Many thanks to the authors of this useful new article in the Ethical and Legal Issues section of the International Journal of Gynecology and Obstetrics. Debora Diniz and Sinara Gumieri are affiliated with the Anis Institute of Bioethics, Human Rights and Gender, Beatriz Galli is Senior Policy Advisor at Ipas Brazil, and Rebecca Cook and Bernard Dickens are professors emeriti at the University of Toronto’s Faculty of Law.
The February 2016, the WHO declaration that congenital Zika virus syndrome constitutes a Public Health Emergency of International Concern reacted to the outbreak of the syndrome in Brazil. Public health emergencies can justify a spectrum of human rights responses, but in Brazil, the emergency exposed prevailing inequities in the national healthcare system. The government’s urging to contain the syndrome, which is associated with microcephaly among newborns, is confounded by lack of reproductive health services. Women with low incomes in particular have little access to such health services. The emergency also illuminates the harm of restrictive abortion legislation, and the potential violation of human rights regarding women’s health and under the UN Conventions on the Rights of the Child and on the Rights of Persons with Disabilities. Suggestions have been proposed by which the government can remedy the widespread healthcare inequities among the national population that are instructive for other countries where congenital Zika virus syndrome is prevalent.
“The Zika Virus and Brazilian Women’s Right to Choose,” op/ed by Debora Diniz, February 8, 2016. New York Times.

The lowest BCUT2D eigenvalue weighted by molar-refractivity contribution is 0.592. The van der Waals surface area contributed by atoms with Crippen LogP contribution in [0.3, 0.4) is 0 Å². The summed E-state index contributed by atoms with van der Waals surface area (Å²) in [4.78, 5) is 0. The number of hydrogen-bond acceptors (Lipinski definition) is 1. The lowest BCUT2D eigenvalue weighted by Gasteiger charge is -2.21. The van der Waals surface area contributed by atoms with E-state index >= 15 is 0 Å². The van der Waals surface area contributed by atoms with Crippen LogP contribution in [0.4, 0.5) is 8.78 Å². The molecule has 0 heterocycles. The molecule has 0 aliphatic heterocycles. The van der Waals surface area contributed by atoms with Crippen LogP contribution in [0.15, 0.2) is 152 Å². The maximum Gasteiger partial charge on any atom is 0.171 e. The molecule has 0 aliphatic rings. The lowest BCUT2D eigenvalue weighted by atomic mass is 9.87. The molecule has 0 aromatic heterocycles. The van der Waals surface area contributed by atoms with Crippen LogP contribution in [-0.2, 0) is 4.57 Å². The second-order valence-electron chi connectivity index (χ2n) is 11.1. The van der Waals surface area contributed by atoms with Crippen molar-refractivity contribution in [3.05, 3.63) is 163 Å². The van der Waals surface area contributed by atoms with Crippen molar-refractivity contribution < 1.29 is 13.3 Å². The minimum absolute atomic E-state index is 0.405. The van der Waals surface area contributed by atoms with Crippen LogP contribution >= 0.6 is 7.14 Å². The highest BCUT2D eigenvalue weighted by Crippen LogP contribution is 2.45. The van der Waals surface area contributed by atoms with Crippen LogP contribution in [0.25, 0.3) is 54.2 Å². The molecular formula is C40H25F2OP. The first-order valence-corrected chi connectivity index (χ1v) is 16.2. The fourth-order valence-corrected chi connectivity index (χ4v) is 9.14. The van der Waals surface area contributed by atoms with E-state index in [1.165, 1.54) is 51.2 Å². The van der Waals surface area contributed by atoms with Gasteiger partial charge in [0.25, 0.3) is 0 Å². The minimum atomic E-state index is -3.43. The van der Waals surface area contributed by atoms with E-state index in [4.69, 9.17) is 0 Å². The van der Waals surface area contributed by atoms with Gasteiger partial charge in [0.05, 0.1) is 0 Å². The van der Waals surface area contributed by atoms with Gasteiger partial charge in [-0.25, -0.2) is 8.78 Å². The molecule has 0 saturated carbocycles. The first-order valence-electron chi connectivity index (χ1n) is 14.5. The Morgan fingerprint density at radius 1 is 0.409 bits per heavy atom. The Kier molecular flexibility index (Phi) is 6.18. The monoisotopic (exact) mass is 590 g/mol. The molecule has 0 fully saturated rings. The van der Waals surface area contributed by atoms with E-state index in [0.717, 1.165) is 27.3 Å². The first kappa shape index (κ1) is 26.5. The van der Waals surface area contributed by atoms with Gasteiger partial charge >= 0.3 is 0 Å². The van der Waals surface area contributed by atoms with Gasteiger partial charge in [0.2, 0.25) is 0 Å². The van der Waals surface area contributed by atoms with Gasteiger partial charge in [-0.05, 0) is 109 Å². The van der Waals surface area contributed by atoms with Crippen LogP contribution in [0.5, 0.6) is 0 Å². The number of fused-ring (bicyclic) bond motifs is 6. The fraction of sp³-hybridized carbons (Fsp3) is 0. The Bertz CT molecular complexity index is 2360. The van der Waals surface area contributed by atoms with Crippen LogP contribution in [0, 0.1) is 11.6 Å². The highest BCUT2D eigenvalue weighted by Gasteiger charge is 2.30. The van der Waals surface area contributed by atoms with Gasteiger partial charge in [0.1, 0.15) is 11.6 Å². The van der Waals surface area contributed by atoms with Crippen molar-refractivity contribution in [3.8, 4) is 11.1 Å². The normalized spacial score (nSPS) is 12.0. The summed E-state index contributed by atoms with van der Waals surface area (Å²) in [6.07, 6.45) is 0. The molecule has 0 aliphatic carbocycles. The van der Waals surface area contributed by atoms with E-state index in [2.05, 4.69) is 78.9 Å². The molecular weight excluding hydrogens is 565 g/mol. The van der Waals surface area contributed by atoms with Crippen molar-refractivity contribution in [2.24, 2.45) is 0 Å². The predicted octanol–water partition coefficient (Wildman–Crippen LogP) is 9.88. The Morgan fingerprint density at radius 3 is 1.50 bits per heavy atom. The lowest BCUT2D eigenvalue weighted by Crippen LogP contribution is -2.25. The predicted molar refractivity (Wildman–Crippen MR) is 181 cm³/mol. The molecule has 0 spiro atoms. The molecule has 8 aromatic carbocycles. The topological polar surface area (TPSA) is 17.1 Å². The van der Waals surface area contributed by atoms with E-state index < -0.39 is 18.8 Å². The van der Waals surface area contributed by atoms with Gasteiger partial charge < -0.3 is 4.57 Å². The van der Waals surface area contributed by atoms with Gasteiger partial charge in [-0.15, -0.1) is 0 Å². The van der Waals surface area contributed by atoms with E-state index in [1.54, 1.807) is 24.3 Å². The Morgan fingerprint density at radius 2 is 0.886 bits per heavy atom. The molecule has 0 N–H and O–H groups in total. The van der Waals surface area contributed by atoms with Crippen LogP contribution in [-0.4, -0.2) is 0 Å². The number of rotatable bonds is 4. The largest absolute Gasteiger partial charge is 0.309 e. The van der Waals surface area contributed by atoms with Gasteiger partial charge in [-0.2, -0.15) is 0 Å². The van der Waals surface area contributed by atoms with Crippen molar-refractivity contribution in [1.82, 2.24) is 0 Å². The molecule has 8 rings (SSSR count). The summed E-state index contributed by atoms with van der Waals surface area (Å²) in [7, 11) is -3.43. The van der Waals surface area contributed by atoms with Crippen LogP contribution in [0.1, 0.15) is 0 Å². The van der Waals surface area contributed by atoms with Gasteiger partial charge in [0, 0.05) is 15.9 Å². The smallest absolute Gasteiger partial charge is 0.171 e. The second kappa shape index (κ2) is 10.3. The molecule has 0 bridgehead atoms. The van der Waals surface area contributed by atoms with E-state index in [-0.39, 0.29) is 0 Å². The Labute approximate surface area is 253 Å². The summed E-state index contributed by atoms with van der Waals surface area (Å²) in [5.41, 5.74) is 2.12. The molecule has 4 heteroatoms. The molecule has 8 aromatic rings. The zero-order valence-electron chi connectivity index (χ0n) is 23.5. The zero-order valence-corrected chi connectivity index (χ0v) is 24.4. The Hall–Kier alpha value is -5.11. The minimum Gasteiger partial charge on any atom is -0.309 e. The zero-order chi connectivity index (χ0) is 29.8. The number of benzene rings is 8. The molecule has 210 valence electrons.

“Zika: More than a health issue“ (Dec 1, 2016) 53-minute TV interview with English subtitles.
“Zika” documentary 30 minutes, April 2016, with English subtitles;
“Zika emergency pushes women to challenge Brazilian abortion law” Guardian news report.
Zika: Do Sertão nordestino à ameaça global by Debora Diniz (Rio de Janeiro: Civilização Brasileira, 2016). Portuguese: Livro o Livro electronica. Sinopse. A história contada.
Zika: from the Brazilian backlands to Global Threat (London: Zed Books, 2017), analyses scientific discoveries regarding Zika in Brazil, and the impact of the epidemic on poor black and brown women’s lives. Publisher’s abstract.
Compiled by the Coordinator of the International Reproductive and Sexual Health Law Program, reprohealth*law at utoronto.ca. For Program publications and resources, see our website, online here. TO JOIN THIS BLOG: enter your email address in upper right corner of this webpage, then check your email to confirm the subscription.